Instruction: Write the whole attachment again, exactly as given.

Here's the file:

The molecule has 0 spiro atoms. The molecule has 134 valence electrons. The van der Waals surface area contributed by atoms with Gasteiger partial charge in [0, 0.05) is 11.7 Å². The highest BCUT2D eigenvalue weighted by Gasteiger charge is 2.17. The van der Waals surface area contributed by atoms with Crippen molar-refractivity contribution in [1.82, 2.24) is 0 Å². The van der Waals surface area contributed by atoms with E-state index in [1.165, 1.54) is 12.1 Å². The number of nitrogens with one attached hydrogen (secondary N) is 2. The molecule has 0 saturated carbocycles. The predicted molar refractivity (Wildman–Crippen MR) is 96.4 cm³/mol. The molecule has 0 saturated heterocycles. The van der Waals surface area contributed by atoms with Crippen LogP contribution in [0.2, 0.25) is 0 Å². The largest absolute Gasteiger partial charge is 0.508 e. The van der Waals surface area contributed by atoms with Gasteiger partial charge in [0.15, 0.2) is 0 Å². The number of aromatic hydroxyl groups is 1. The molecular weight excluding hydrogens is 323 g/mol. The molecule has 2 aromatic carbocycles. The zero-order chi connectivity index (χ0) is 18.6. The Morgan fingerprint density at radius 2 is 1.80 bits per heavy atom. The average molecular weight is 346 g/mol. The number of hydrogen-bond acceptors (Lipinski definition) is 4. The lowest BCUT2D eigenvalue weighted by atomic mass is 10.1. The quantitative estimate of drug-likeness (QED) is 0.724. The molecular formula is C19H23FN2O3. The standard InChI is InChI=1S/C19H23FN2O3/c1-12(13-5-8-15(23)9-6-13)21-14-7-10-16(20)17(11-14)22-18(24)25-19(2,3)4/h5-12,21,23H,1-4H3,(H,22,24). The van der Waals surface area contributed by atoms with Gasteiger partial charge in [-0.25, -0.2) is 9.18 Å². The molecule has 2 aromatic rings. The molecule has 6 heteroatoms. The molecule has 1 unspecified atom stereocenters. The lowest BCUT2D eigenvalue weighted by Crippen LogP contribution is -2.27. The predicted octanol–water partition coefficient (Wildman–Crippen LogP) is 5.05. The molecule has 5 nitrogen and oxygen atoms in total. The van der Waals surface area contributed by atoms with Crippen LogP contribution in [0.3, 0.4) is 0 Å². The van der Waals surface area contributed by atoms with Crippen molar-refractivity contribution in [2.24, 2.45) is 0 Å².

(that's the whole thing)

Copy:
The molecule has 0 spiro atoms. The molecule has 134 valence electrons. The van der Waals surface area contributed by atoms with Gasteiger partial charge in [0, 0.05) is 11.7 Å². The highest BCUT2D eigenvalue weighted by Gasteiger charge is 2.17. The van der Waals surface area contributed by atoms with Crippen molar-refractivity contribution in [1.82, 2.24) is 0 Å². The van der Waals surface area contributed by atoms with E-state index in [1.165, 1.54) is 12.1 Å². The number of nitrogens with one attached hydrogen (secondary N) is 2. The molecule has 0 saturated carbocycles. The predicted molar refractivity (Wildman–Crippen MR) is 96.4 cm³/mol. The molecule has 0 saturated heterocycles. The van der Waals surface area contributed by atoms with Crippen LogP contribution in [0.2, 0.25) is 0 Å². The largest absolute Gasteiger partial charge is 0.508 e. The van der Waals surface area contributed by atoms with Gasteiger partial charge in [0.15, 0.2) is 0 Å². The number of aromatic hydroxyl groups is 1. The molecular weight excluding hydrogens is 323 g/mol. The molecule has 2 aromatic carbocycles. The zero-order chi connectivity index (χ0) is 18.6. The Morgan fingerprint density at radius 2 is 1.80 bits per heavy atom. The average molecular weight is 346 g/mol. The number of hydrogen-bond acceptors (Lipinski definition) is 4. The lowest BCUT2D eigenvalue weighted by atomic mass is 10.1. The quantitative estimate of drug-likeness (QED) is 0.724. The molecular formula is C19H23FN2O3. The standard InChI is InChI=1S/C19H23FN2O3/c1-12(13-5-8-15(23)9-6-13)21-14-7-10-16(20)17(11-14)22-18(24)25-19(2,3)4/h5-12,21,23H,1-4H3,(H,22,24). The van der Waals surface area contributed by atoms with Gasteiger partial charge in [-0.25, -0.2) is 9.18 Å². The molecule has 2 aromatic rings. The molecule has 6 heteroatoms. The molecule has 1 unspecified atom stereocenters. The lowest BCUT2D eigenvalue weighted by Crippen LogP contribution is -2.27. The predicted octanol–water partition coefficient (Wildman–Crippen LogP) is 5.05. The molecule has 5 nitrogen and oxygen atoms in total. The van der Waals surface area contributed by atoms with Crippen LogP contribution in [0.3, 0.4) is 0 Å². The van der Waals surface area contributed by atoms with Crippen molar-refractivity contribution in [2.24, 2.45) is 0 Å².